On The Bread and WIne

Source: forosdelavirgen.org

The recently published circular letter, “On the bread and wine for the Eucharist” sent to diocesan bishops at the request of Pope Francis drew worldwide attention by urging bishops to be wary of “gluten-free” hosts, the wafers used at Catholic Mass for Holy Communion.

The letter did not introduce new teachings or regulations. It reminded bishops of their duty to ensure that celebrants use the correct materials in the Mass.

Today, religious communities are no longer the sole suppliers of liturgical bread and wine for the Eucharist. In the Ottawa area, for example, religious Sisters used to make such Eucharistic breads, but they no longer do so due to aging membership and increasing delivery costs. Other suppliers have begun to manufacture these and other liturgical goods.

Source: epicpew.com

The document noted that today, “supermarkets and other stores and even…the internet” sell hosts for Mass. In response, the Congregation for Divine Worship and the Sacraments recommended that bishops set up guidelines, establish an oversight body, or even devise a form of certification to help “remove any doubt about the validity of the matter for the Eucharist.”

Why are we concerned about the ingredients in Communion hosts? To say that the Eucharist—the Mass—is important to Catholics would be an understatement. The Bishops at the Second Vatican Council referred to it as the “source and summit of the Christian life.”

On the night before He died, Jesus made it His legacy. Eating with His apostles at the Last Supper, He told them to continue to celebrate that sacred meal. He commanded them to continue His sacrifice, saying, “do this in memory of me” (Luke 22.19; 1 Corinthians 11.24).

Thus, the Vatican is ensuring that we properly follow this instruction. This requires that a priest not only use Jesus’ words, but also that he use the correct material.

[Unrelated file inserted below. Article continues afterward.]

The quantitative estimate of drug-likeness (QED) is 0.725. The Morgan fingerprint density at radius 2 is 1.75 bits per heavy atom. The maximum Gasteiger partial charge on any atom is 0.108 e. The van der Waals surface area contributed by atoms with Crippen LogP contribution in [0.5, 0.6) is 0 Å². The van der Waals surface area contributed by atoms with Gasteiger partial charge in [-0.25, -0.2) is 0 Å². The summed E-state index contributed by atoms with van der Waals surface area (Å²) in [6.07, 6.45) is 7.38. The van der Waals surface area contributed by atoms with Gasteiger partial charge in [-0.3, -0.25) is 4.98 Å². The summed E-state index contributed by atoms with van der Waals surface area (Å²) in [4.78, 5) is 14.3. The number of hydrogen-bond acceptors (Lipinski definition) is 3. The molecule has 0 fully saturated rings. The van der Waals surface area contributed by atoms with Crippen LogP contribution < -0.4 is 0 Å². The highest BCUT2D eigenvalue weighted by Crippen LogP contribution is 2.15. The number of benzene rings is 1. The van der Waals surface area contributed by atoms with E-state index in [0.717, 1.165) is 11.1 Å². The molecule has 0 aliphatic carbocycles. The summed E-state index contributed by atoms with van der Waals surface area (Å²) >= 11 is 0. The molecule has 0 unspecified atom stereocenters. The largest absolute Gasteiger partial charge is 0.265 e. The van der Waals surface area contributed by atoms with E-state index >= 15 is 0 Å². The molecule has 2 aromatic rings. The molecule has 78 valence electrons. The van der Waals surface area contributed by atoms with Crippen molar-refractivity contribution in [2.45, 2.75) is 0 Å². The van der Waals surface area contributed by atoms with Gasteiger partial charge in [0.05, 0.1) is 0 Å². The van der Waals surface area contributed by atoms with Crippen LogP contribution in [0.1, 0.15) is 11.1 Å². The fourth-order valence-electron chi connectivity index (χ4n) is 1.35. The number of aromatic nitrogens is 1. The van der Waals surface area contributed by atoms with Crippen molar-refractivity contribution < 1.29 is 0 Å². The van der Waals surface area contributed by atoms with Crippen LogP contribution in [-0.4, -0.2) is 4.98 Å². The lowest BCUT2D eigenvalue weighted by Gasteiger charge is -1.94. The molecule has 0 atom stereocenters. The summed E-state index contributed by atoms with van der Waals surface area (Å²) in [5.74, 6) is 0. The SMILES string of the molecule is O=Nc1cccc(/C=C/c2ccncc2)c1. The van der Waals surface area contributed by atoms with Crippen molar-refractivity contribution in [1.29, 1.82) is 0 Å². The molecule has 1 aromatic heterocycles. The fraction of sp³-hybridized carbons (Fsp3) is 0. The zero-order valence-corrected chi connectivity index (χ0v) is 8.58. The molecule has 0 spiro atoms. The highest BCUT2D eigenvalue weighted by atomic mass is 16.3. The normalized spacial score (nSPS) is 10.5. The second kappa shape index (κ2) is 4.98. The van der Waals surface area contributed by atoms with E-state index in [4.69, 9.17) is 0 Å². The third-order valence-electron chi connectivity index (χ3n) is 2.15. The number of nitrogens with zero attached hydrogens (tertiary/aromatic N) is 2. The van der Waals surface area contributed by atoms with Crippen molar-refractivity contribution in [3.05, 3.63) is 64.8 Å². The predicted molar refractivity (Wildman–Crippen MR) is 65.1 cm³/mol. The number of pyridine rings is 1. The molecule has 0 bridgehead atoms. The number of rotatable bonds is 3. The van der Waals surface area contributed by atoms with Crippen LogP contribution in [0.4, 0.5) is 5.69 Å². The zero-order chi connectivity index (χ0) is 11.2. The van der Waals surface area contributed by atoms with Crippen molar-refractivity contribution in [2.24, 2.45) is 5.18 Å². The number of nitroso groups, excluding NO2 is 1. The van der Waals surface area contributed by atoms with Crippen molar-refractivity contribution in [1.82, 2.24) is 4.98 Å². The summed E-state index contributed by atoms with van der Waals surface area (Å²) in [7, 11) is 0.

The ingredients for the hosts must contain at least some gluten so that it truly is “bread.” Accordingly, totally gluten-free hosts are not acceptable for Communion.

How do we help those who suffer from celiac-related conditions and therefore cannot tolerate gluten, which the host must contain?

Source: catholicsupply.com

Some producers have made available “low gluten” hosts that are liturgically acceptable as they contain a minimal amount of gluten (typically less than 0.32 percent). Marketers may legally identify foods with less than 20 parts per million of gluten as “gluten-free.” Some low-gluten hosts—while containing enough gluten to satisfy the Church’s requirements for Mass—would fall into that category. Hosts that do not contain any gluten at all, however, are not acceptable for use in Mass.

In the case of someone who cannot tolerate any exposure to gluten, the Church says that that person may receive Communion under the species of wine alone.

Source: frmartinfox.blogspot.com

Parishes are willing to make special arrangements to assist people who need to receive the Precious Blood instead of the host for medical reasons, even if those parishes do not normally offer Communion under both kinds. This requires some planning to organize the procedures, but pastors are happy to do this to help parishioners with this difficulty.

Someone who suffers in this way should talk to his or her pastor to plan an effective solution. Understandably, if someone arrives with a request at the last moment before Mass begins, the pastor might not be able to accommodate his or her needs at that time. However, with enough time to find a solution, pastors are delighted to help.

One of the greatest duties and privileges of bishops and priests is making the Eucharist available to the Catholic faithful, and they do their best to make this possible.

Terrence Prendergast, S.J. is the Archbishop of Ottawa and Apostolic Administrator of the Diocese of Alexandria-Cornwall

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